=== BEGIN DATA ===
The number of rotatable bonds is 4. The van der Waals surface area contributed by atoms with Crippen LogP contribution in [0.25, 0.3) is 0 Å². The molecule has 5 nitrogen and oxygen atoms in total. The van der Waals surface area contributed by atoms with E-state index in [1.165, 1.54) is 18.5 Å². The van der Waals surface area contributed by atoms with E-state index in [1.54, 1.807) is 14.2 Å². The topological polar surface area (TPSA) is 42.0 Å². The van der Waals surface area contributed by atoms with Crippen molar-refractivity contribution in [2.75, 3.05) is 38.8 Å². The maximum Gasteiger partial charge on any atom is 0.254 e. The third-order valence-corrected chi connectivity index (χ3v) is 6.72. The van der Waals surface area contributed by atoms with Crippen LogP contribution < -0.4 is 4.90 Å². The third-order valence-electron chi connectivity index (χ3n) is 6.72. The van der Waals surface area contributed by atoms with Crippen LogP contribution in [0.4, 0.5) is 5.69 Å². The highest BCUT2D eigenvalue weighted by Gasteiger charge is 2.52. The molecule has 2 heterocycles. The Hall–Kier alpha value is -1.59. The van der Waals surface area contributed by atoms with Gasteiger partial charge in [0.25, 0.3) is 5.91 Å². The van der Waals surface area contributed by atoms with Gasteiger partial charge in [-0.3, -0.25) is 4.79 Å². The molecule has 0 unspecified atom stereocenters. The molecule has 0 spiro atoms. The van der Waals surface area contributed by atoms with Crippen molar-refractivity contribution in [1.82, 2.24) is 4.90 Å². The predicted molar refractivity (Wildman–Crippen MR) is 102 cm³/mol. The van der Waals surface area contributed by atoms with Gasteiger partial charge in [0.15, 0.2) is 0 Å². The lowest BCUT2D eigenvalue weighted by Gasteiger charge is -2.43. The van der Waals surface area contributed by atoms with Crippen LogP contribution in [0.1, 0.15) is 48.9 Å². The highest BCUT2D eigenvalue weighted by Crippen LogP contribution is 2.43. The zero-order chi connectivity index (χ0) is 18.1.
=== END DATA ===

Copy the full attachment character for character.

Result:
The number of rotatable bonds is 4. The van der Waals surface area contributed by atoms with Crippen LogP contribution in [0.25, 0.3) is 0 Å². The molecule has 5 nitrogen and oxygen atoms in total. The van der Waals surface area contributed by atoms with E-state index in [1.165, 1.54) is 18.5 Å². The van der Waals surface area contributed by atoms with E-state index in [1.54, 1.807) is 14.2 Å². The topological polar surface area (TPSA) is 42.0 Å². The van der Waals surface area contributed by atoms with Crippen molar-refractivity contribution in [2.75, 3.05) is 38.8 Å². The maximum Gasteiger partial charge on any atom is 0.254 e. The third-order valence-corrected chi connectivity index (χ3v) is 6.72. The van der Waals surface area contributed by atoms with Crippen LogP contribution < -0.4 is 4.90 Å². The third-order valence-electron chi connectivity index (χ3n) is 6.72. The van der Waals surface area contributed by atoms with Crippen LogP contribution in [0.4, 0.5) is 5.69 Å². The highest BCUT2D eigenvalue weighted by Gasteiger charge is 2.52. The molecule has 2 heterocycles. The Hall–Kier alpha value is -1.59. The van der Waals surface area contributed by atoms with Gasteiger partial charge in [0.25, 0.3) is 5.91 Å². The van der Waals surface area contributed by atoms with Gasteiger partial charge in [-0.3, -0.25) is 4.79 Å². The molecule has 0 unspecified atom stereocenters. The molecule has 0 spiro atoms. The van der Waals surface area contributed by atoms with Crippen molar-refractivity contribution in [1.82, 2.24) is 4.90 Å². The predicted molar refractivity (Wildman–Crippen MR) is 102 cm³/mol. The van der Waals surface area contributed by atoms with Gasteiger partial charge in [0.15, 0.2) is 0 Å². The lowest BCUT2D eigenvalue weighted by Gasteiger charge is -2.43. The van der Waals surface area contributed by atoms with Crippen LogP contribution in [0.1, 0.15) is 48.9 Å². The highest BCUT2D eigenvalue weighted by Crippen LogP contribution is 2.43. The zero-order chi connectivity index (χ0) is 18.1.